Thomas Haden Church on the End of ‘Divorce’, Returning to TV, & How the Landscape’s Changed

     August 2, 2019

From creator Sharon Horgan (Catastrophe) and executive producer Liz Tuccillo (Sweetbitter), the final season of the HBO series Divorce has continued to follow Frances (Sarah Jessica Parker, who is also an executive producer on the series) and Robert (Thomas Haden Church, who is also a producer) in their post-divorce lives, as they find themselves going in unexpected directions that actually bring them closer together. Whether it’s navigating co-parenting, sorting out their love lives, or dealing with their mutual friends, Frances and Robert come to terms with the fact that life is about the good and bad times, and the chaos, tears and laughter in between.

During this 1-on-1 phone interview with Collider, actor Thomas Haden Church talked about the journey for Robert and Frances over the three season of the show, how much he’s liked his character from the beginning, working with co-stars Sarah Jessica Parker, Becki Newton and Amy Sedaris, the evolution of television since his time on Wings and Ned and Stacey, and what draws him to a particular project.

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Image via HBO

Collider: There’s been a real evolution for all of the characters on this show, from season to season. How did it feel to go into Season 3, playing him, at this point in his life, and how does it also feel to know that this is where you’ll be leaving him, since it’s the last season?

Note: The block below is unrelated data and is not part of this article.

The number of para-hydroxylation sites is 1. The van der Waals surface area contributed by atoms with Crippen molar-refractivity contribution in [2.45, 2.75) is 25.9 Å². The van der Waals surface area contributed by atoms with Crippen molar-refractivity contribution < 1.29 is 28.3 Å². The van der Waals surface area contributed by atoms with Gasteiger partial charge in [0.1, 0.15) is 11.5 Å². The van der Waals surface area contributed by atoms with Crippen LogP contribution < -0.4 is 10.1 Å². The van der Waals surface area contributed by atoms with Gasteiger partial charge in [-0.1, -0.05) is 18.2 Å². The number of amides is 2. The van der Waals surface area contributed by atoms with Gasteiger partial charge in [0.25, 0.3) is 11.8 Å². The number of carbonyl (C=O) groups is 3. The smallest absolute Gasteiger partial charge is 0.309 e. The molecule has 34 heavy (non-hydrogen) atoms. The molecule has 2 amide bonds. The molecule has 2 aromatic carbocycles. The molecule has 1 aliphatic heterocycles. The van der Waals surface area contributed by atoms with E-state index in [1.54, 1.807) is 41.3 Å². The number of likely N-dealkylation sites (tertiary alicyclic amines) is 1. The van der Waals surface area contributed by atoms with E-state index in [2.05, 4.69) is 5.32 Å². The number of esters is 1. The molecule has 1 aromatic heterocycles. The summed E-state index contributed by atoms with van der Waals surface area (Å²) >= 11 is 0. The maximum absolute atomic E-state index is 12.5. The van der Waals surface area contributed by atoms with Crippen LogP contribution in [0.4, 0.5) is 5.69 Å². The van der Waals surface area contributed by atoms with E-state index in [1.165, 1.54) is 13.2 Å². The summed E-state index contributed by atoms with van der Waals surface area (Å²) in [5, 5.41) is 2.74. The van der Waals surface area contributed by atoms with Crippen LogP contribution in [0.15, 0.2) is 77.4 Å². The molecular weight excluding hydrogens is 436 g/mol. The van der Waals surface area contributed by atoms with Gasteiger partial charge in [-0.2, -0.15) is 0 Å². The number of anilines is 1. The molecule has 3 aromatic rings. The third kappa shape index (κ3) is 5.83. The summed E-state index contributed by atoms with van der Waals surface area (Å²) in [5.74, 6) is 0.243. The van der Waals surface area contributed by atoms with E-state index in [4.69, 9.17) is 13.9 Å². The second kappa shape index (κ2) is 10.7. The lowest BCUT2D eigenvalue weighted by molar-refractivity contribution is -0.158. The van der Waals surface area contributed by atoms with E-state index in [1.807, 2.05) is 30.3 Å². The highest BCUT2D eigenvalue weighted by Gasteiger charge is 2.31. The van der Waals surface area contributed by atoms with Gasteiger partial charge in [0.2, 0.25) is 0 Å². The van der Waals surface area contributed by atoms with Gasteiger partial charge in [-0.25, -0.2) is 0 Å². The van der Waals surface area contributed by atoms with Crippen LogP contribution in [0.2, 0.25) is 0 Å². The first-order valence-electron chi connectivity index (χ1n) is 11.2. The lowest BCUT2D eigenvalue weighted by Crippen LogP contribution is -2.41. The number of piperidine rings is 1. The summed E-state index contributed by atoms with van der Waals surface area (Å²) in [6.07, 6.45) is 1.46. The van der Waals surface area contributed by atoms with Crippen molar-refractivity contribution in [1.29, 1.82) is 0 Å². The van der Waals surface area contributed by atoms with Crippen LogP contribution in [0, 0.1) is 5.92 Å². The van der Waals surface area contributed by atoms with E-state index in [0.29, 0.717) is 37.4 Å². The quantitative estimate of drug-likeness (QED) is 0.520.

THOMAS HADEN CHURCH: The departure is very comfortable. We had a strong suspicion that it was likely to be the last six episodes. It wasn’t confirmed while we were shooting, but it was not terribly long after that, that we knew that it was most likely not going to happen for another season. And so, all of that was in the ether, creatively. When my conversations began, with our showrunner, Liz Tuccillo, last year, way before stories were broken, there was always that, “Well, if this is going to be the end of this family’s story, what dynamics would you like to leave the audience with?” Everybody was in agreement that they wanted it to be hopeful, with the family looking forward. The first season was just so littered with betrayal and deception, and everything else that went on, on her side and my side, and the stuff that was revealed, along the way. It just was such a pitched battle. And then, in the second season, we were in repair, with the code red stuff, for the most part, gone. For me, it was always about the family. They were friends, they were romantic, they fell in love, they got married, and they started a family. All of that is a very traditional evolution of a relationship into a family.